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Table 9. Representative markers significantly associated with the protein content trait, for the whole collection (normal), the durum sub-sample (underlined), and both (bold).

https://doi.org/10.1371/journal.pone.0095211.t009

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Table 10. Representative markers significantly associated with the thousand kernel weight trait, for the whole collection (normal), the durum sub-sample (underlined), and both (bold).

https://doi.org/10.1371/journal.pone.0095211.t010

Altogether, in the whole collection, 221 MTAs (Table 6) were identified for 189 loci (16 SSRs and 173 DArTs), of which 41.3% (78 loci) are unmapped on the durum wheat consensus map. From this number of markers, 160 (84.7%) are specific for a single trait (PH, 28; HD, 43; PC, 44; TKW, 45 loci), and the rest (29 loci) consist of associations of up to three traits. HD and PC are involved in the highest number of MTAs (61, 60, respectively), followed by TKW (55) and PH (45) (Table S2).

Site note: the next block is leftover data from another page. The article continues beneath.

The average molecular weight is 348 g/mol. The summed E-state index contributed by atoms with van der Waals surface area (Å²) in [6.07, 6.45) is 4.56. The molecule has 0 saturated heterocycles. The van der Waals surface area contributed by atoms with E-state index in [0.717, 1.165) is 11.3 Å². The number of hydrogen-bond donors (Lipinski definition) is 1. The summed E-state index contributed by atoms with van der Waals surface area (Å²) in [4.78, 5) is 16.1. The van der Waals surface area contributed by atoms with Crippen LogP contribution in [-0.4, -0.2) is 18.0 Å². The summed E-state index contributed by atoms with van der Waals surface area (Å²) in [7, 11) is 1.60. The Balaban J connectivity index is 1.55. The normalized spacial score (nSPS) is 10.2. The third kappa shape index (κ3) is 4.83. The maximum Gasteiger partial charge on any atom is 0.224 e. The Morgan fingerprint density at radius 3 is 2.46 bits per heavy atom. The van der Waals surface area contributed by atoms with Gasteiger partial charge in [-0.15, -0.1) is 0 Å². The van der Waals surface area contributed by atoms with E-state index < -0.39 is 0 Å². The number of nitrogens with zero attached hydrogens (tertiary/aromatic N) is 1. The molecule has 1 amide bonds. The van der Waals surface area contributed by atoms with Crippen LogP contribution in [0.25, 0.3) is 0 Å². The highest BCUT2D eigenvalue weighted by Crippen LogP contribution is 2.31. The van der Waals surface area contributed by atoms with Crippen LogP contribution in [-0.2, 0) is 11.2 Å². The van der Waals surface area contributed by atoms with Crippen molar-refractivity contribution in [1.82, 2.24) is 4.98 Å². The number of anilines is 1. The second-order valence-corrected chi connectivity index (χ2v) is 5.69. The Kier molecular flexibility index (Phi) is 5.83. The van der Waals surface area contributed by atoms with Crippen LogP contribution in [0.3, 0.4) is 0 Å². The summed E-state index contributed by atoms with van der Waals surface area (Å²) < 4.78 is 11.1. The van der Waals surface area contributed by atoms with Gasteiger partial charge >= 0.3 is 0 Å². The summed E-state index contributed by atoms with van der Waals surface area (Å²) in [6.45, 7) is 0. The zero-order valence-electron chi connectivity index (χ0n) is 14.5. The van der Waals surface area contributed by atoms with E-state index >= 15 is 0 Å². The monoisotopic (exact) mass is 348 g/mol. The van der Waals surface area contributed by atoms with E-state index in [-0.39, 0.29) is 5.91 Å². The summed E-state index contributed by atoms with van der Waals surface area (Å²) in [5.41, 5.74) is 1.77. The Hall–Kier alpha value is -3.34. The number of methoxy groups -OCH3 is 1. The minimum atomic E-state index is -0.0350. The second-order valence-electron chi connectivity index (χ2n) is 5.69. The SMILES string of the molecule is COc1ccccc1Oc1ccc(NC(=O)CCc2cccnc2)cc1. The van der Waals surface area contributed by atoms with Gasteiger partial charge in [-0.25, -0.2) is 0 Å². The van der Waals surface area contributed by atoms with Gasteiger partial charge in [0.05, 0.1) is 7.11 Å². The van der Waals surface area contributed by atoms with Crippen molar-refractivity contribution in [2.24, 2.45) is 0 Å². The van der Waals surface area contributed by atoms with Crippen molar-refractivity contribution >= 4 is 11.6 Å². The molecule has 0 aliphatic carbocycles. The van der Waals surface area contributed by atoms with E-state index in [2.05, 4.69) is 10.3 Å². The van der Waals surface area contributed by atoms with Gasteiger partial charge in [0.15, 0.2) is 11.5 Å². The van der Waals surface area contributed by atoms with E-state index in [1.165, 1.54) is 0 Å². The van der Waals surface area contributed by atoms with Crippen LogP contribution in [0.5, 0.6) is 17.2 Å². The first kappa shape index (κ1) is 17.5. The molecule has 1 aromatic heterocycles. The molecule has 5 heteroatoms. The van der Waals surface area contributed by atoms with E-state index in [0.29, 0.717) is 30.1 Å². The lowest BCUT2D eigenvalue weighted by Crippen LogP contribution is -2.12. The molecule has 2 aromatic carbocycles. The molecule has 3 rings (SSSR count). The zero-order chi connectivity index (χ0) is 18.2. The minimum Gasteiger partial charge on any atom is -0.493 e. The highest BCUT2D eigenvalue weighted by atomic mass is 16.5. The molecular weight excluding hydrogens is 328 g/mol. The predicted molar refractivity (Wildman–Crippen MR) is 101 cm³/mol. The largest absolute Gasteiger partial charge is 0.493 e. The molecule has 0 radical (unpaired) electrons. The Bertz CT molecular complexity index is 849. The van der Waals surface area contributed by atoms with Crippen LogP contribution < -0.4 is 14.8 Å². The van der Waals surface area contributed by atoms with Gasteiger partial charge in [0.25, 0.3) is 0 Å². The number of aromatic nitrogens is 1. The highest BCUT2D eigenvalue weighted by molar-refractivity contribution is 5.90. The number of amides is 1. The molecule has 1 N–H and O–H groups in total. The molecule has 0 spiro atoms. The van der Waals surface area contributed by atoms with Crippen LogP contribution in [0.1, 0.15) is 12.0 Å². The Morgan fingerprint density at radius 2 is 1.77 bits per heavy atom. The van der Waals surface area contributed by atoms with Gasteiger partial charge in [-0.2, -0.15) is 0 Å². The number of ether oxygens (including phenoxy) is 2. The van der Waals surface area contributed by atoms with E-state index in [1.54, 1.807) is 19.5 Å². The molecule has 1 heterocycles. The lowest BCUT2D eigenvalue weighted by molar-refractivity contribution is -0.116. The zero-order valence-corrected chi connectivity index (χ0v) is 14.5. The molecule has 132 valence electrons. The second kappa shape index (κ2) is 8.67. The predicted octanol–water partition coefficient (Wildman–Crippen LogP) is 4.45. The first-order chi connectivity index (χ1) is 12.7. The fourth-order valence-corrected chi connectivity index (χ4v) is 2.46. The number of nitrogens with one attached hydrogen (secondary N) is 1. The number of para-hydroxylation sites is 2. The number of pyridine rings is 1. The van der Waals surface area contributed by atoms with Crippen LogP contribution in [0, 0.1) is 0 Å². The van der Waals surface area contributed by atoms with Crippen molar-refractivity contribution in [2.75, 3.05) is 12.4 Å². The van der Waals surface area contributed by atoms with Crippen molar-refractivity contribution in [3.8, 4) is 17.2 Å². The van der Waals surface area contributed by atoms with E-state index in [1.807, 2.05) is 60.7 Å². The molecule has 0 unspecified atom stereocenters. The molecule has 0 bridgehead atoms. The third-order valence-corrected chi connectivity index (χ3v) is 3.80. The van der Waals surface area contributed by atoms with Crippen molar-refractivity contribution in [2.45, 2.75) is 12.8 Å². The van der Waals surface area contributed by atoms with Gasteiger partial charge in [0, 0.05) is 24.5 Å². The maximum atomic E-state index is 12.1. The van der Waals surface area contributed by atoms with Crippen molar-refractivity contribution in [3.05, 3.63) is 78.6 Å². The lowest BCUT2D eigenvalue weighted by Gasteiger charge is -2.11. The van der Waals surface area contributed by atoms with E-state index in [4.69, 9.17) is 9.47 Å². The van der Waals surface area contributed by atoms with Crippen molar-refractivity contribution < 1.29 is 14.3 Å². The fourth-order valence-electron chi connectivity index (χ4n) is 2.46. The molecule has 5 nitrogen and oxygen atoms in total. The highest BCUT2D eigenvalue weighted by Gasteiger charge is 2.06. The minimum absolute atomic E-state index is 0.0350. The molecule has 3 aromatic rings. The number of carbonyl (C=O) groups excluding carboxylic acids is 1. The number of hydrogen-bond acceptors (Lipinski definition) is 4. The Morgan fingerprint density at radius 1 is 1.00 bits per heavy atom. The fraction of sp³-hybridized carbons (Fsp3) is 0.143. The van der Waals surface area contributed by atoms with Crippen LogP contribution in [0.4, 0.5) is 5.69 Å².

In the durum sub-sample, 191 MTAs (Table 6) were identified for 156 loci (14 SSRs and 142 DArTs), of which 39.7% (62 markers) are unmapped, and 80.8% (126 loci) are specific for a single trait (PH, 26; HD, 21; PC, 31; TKW, 48 loci). The Xgwm1042 SSR is the only locus that identified MTAs for four traits, the rest (29 loci) consist of associations of up to three traits. The lowest numbers of MTAs are associated with PH and HD (41, 42, respectively), followed by PC (50), with the maximum for TKW (58) (Table S2).